Wednesday, May 24, 2006

Name That Genre

I spent this evening preparing for a re-take of my Spanish exam (tomorrow morning, wish me luck!), but also doing some preparation for a lecture I am doing next week. The class is "Music and Gender," and my contribution is discussing the post-WWII woman singers that I study, people like Doris Day, Patti Page, Rosemary Clooney, Peggy Lee, and so on. This is a repertoire I really like, and a good change of pace for me--unlike John Cage, this is stuff I can sing along to while driving to school.

I have this problem though. I never have any idea what to call this music. Above, when describing it, I gave the time period (post-WWII), the gender (women), and the fact that they were solo singers, but that description doesn't actually tell you anything about the genre and style of this music. And this isn't just a problem I am having, this is actually a problem with the way everyone discusses popular music of the second-half of the twentieth-century. What exactly do we call the style of music that was immensely popular in this country from about 1945 until rock n' roll hit in 1954?

Quick history lesson: Most jazz historians will tell you that during World War II, the great swing bands of the 1930s all shut down for lack of money and personnel. So when people trickled back into the country and the record industry began producing again in 1945, the participants in those swing bands went in three different directions:

1) a small number of instrumentalists started jamming at afterhours clubs in New York City, and produced a virtuosic and rarefied modernist style of jazz that came to be called be-bop.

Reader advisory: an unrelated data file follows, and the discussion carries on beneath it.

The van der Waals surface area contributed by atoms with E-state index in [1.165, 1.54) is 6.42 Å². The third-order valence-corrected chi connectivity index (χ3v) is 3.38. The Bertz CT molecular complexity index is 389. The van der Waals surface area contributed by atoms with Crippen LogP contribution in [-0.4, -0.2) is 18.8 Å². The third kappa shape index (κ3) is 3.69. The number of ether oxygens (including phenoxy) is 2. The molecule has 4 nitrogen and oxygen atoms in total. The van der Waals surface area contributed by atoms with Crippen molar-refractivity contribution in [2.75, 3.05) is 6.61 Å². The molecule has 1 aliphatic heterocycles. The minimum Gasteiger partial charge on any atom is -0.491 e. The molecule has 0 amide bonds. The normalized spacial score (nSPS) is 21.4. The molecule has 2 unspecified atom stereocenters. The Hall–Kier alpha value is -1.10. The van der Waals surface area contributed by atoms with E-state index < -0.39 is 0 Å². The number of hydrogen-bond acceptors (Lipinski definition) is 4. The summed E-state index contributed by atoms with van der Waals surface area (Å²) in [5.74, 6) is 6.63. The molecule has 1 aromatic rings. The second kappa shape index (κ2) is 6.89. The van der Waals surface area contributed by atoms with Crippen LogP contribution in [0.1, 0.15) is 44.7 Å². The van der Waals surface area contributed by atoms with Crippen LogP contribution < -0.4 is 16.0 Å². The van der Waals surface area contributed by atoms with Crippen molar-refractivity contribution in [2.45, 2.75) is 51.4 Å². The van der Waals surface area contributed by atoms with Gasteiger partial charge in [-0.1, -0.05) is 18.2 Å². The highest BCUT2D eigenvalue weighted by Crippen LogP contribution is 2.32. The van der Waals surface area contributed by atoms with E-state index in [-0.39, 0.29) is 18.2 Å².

2) a larger number of instrumentalists simply joined bands that were smaller and more stripped down than the big swing bands of yore. This gave a sound that was a bit more energetic and rawer. Instead of having a section of saxophones, you might just have one sax player, who would play loud and hard. This style becomes known as "jump blues," and is ultimately the music that becomes rock n' roll. Most people now would listen to this and think it just sounds like early rock n' roll. The only difference between this stuff and say, Bill Haley, is that the jump blues musicians were all black, and the music circulated in subcultural urban African-American communities, rather than in the white mainstream.

3) Back in the day, these big swing bands, like those lead by Duke Ellington, Cab Calloway, Benny Goodman, and so on, all had vocalists. But they weren't the star of the show, and they tended not to sing songs that were focused solely on the singer. Rather, they would play long numbers, and the vocalist might join in for a verse or two. Doris Day's "Sentimental Journey" is an excellent example of this. Doris was just an unknown vocalist with the Les Brown Orchestra in the 1940s. Although most people now associate this song very strongly with her, if you listen to it now, you'll be amazed at how little she actually sings, and how most of the song is actually instrumental.

After World War II, the most popular style of music actually comes when all of these vocalists from the big bands strike out on their own. Obviously solo singers have been around forever (Bing Crosby, for example), but after the war music by famous vocalists becomes completely dominant on the pop charts, and stays there for decades.

This post is getting way too long, but again, I point out: what do we call this music? It isn't swing. Many of them called themselves just generic jazz, but importantly, many of them did not, especially the women singers. "Pop" works, but is way too vague. Today in the record store it usually gets classified under "Vocal," but that is also pretty vague.

Any thoughts?

1 comment:

sushipjs said...

Genres are a funny thing, aren't they? I guess the question to ask yourself is what the people of the period called the music. Say post-war pop vocals? I have no idea... I have the same genre problem with Brazilian music, since there are only really 3 genres that record companies acknowledge. Insane!